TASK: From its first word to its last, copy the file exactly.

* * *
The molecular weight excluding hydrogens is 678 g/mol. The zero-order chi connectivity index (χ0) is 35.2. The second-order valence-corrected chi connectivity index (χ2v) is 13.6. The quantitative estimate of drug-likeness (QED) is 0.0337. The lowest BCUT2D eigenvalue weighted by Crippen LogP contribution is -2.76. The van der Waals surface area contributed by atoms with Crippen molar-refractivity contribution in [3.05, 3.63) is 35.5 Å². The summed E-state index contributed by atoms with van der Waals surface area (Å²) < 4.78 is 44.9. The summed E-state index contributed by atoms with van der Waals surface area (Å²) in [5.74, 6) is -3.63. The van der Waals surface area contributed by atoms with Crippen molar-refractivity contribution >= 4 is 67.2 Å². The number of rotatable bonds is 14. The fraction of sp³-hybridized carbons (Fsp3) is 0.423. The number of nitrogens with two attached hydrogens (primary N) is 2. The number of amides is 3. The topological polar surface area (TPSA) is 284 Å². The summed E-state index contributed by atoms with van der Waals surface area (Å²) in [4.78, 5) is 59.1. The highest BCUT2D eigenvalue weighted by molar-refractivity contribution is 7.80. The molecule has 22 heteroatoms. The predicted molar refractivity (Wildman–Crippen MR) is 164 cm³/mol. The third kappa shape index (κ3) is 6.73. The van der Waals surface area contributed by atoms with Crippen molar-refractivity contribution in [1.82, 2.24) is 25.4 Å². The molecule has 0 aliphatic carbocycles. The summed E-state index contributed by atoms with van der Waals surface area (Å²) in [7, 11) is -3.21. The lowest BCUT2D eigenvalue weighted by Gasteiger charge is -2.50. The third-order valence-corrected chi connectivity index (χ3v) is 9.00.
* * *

The molecular weight excluding hydrogens is 678 g/mol. The zero-order chi connectivity index (χ0) is 35.2. The second-order valence-corrected chi connectivity index (χ2v) is 13.6. The quantitative estimate of drug-likeness (QED) is 0.0337. The lowest BCUT2D eigenvalue weighted by Crippen LogP contribution is -2.76. The van der Waals surface area contributed by atoms with Crippen molar-refractivity contribution in [3.05, 3.63) is 35.5 Å². The summed E-state index contributed by atoms with van der Waals surface area (Å²) < 4.78 is 44.9. The summed E-state index contributed by atoms with van der Waals surface area (Å²) in [5.74, 6) is -3.63. The van der Waals surface area contributed by atoms with Crippen molar-refractivity contribution >= 4 is 67.2 Å². The number of rotatable bonds is 14. The fraction of sp³-hybridized carbons (Fsp3) is 0.423. The number of nitrogens with two attached hydrogens (primary N) is 2. The number of amides is 3. The topological polar surface area (TPSA) is 284 Å². The summed E-state index contributed by atoms with van der Waals surface area (Å²) in [4.78, 5) is 59.1. The highest BCUT2D eigenvalue weighted by molar-refractivity contribution is 7.80. The molecule has 22 heteroatoms. The predicted molar refractivity (Wildman–Crippen MR) is 164 cm³/mol. The third kappa shape index (κ3) is 6.73. The van der Waals surface area contributed by atoms with Crippen molar-refractivity contribution in [1.82, 2.24) is 25.4 Å². The molecule has 0 aliphatic carbocycles. The summed E-state index contributed by atoms with van der Waals surface area (Å²) in [7, 11) is -3.21. The lowest BCUT2D eigenvalue weighted by Gasteiger charge is -2.50. The third-order valence-corrected chi connectivity index (χ3v) is 9.00.